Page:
Ancient Monuments

History on the Ground

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Rock with at least 14 cup marks 26m north of track from New Dam to Black Hill Road at east end of group of carved rocks on High Green, Skyreholme

A Scheduled Monument in Appletreewick, North Yorkshire

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Latitude: 54.0593 / 54°3'33"N

Longitude: -1.8868 / 1°53'12"W

OS Eastings: 407509.707846

OS Northings: 462600.588486

OS Grid: SE075626

Mapcode National: GBR HP8H.BL

Mapcode Global: WHB6X.Z7QD

Entry Name: Rock with at least 14 cup marks 26m north of track from New Dam to Black Hill Road at east end of group of carved rocks on High Green, Skyreholme

Scheduled Date: 18 November 1996

Source: Historic England

Source ID: 1015102

English Heritage Legacy ID: 29135

County: North Yorkshire

Civil Parish: Appletreewick

Traditional County: Yorkshire

Lieutenancy Area (Ceremonial County): North Yorkshire


The monument includes a carved gritstone rock, 1.7m x 0.8m x 0.2m. It is
situated at Skyreholme, on High Green, c.26m north of a bend in the track from
New Dam to Black Hill Road. It is in a stretch of prehistoric enclosure
walling, at the north edge of a narrow terrace. The carving consists of 14 to
16 cups.

The site of the monument is shown on the attached map extract.
It includes a 2 metre boundary around the archaeological features,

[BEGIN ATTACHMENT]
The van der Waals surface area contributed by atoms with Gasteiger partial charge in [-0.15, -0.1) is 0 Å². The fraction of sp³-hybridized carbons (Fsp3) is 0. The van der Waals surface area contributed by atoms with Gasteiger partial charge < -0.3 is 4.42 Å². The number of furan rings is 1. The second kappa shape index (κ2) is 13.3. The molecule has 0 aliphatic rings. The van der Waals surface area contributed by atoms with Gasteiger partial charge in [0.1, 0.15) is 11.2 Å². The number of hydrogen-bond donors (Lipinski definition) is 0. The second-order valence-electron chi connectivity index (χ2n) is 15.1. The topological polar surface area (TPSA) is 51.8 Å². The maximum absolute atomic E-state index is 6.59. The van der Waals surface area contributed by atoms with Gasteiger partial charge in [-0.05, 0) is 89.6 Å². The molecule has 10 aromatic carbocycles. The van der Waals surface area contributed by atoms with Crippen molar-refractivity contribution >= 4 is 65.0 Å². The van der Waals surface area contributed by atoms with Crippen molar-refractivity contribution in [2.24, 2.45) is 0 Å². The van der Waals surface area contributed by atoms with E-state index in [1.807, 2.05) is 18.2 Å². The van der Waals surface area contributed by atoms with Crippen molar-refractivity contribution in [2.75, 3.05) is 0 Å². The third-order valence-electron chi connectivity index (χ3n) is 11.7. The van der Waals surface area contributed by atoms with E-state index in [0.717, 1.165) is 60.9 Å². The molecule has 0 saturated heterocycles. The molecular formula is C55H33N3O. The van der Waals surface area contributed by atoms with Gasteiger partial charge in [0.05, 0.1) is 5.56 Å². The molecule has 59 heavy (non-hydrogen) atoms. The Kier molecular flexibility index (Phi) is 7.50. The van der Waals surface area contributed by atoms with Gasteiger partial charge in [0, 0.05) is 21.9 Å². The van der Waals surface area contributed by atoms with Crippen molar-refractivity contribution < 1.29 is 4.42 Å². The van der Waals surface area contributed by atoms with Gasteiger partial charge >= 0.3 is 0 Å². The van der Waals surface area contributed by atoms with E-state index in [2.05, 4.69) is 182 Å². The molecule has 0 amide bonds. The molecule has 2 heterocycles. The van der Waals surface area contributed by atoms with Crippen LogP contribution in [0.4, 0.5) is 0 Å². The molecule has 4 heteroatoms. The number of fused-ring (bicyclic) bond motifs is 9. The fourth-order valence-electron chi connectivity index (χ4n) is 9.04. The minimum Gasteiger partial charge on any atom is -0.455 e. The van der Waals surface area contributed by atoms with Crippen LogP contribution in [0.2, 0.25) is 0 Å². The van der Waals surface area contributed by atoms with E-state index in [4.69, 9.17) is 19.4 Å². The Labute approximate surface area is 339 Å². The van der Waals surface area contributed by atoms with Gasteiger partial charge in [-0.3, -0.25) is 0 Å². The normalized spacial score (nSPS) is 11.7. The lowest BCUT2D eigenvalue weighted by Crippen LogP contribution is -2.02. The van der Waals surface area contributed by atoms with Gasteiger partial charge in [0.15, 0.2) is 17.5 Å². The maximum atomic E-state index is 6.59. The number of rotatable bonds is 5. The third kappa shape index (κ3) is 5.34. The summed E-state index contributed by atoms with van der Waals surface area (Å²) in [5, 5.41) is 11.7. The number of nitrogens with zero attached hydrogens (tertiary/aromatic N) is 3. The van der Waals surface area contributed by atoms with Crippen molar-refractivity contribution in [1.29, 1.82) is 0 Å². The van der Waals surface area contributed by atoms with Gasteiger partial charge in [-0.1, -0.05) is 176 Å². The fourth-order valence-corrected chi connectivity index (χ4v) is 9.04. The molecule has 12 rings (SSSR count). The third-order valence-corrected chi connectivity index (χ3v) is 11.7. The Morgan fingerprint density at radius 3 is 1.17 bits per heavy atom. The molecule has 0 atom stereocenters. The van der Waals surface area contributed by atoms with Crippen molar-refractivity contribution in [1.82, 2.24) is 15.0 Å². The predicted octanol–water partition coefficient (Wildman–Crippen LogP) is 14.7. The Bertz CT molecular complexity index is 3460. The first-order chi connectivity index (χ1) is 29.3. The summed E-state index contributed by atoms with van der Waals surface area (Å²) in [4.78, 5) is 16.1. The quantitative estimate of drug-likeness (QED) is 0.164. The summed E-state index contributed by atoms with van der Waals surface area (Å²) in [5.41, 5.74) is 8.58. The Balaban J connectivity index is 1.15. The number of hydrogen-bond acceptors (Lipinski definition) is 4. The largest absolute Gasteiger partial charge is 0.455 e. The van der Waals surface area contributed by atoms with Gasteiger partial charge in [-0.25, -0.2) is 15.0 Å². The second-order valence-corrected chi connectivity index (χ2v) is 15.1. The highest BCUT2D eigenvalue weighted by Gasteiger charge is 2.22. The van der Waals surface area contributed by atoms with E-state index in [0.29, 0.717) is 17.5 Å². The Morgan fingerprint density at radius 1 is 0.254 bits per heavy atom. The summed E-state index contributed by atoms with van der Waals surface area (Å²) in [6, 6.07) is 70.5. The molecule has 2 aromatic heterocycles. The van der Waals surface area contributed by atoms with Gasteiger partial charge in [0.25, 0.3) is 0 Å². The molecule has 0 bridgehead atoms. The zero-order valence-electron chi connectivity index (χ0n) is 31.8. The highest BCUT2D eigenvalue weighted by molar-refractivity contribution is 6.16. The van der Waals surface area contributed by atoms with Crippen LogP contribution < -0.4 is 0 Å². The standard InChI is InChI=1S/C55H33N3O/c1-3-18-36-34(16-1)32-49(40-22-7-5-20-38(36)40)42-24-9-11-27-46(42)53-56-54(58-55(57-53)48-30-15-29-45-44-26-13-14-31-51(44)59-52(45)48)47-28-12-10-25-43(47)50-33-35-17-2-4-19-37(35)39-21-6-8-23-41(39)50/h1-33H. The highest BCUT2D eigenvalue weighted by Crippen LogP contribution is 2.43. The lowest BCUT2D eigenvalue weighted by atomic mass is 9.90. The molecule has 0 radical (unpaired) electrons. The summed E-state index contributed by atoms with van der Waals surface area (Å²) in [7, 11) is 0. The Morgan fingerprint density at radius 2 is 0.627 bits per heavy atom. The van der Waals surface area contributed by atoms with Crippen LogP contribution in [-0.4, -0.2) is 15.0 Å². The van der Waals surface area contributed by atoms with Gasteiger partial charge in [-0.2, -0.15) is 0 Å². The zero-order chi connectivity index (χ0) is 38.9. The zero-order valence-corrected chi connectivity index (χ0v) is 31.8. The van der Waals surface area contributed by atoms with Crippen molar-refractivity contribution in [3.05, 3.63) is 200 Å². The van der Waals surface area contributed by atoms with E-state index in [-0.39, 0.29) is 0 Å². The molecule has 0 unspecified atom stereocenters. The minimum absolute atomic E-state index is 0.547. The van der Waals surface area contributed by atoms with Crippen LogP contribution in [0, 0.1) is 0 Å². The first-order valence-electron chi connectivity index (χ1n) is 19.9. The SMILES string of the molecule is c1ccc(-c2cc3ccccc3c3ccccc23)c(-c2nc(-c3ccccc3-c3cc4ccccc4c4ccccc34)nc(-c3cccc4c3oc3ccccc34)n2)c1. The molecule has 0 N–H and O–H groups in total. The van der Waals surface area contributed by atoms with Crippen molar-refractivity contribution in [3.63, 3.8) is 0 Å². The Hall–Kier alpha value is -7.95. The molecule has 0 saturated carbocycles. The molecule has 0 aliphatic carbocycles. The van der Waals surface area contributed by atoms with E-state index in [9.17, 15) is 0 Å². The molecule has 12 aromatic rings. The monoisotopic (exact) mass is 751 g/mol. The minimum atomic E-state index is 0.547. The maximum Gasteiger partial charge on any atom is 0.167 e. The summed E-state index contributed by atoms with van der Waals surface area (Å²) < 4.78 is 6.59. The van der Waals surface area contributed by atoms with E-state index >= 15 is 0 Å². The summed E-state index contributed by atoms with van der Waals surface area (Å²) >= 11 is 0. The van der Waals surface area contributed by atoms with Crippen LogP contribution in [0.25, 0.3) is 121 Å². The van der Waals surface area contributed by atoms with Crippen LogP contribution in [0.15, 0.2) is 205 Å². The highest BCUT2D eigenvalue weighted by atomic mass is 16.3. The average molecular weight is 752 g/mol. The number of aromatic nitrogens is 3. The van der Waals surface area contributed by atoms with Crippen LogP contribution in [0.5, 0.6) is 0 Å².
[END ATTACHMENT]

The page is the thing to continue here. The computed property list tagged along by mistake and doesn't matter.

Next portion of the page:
considered to be essential for the monument's support and preservation.

Source: Historic England

Reasons for Scheduling

Prehistoric rock art is found on natural rock outcrops in many areas of upland
Britain. It is especially common in the north of England in Northumberland,
Durham and North and West Yorkshire. The most common form of decoration is the
`cup and ring' marking where expanses of small cup-like hollows are pecked
into the surface of the rock. These cups may be surrounded by one or more
`rings'. Single pecked lines extending from the cup through the `rings' may
also exist, providing the design with a `tail'. Other shapes and patterns also
occur, but are less frequent. Carvings may occur singly, in small groups, or
may cover extensive areas of rock surface. They date to the Late Neolithic and
Bronze Age periods (2800-c.500 BC) and provide one of our most important
insights into prehistoric `art'. The exact meaning of the designs remains
unknown, but they may be interpreted as sacred or religious symbols.
Frequently they are found close to contemporary burial monuments and the
symbols are also found on portable stones placed directly next to burials or
incorporated in burial mounds. Around 800 examples of prehistoric rock-art
have been recorded in England. This is unlikely to be a realistic reflection
of the number carved in prehistory. Many will have been overgrown or destroyed
in activities such as quarrying. All positively identified prehistoric rock
art sites exhibiting a significant group of designs will normally be
identified as nationally important.

The carving on this rock survives well and forms an important part of the
prehistoric landscape of the Skyreholme area. This example is one of a group
of outliers from the denser concentrations of carved rocks north of the River
Wharfe, further to the south east.

Source: Historic England

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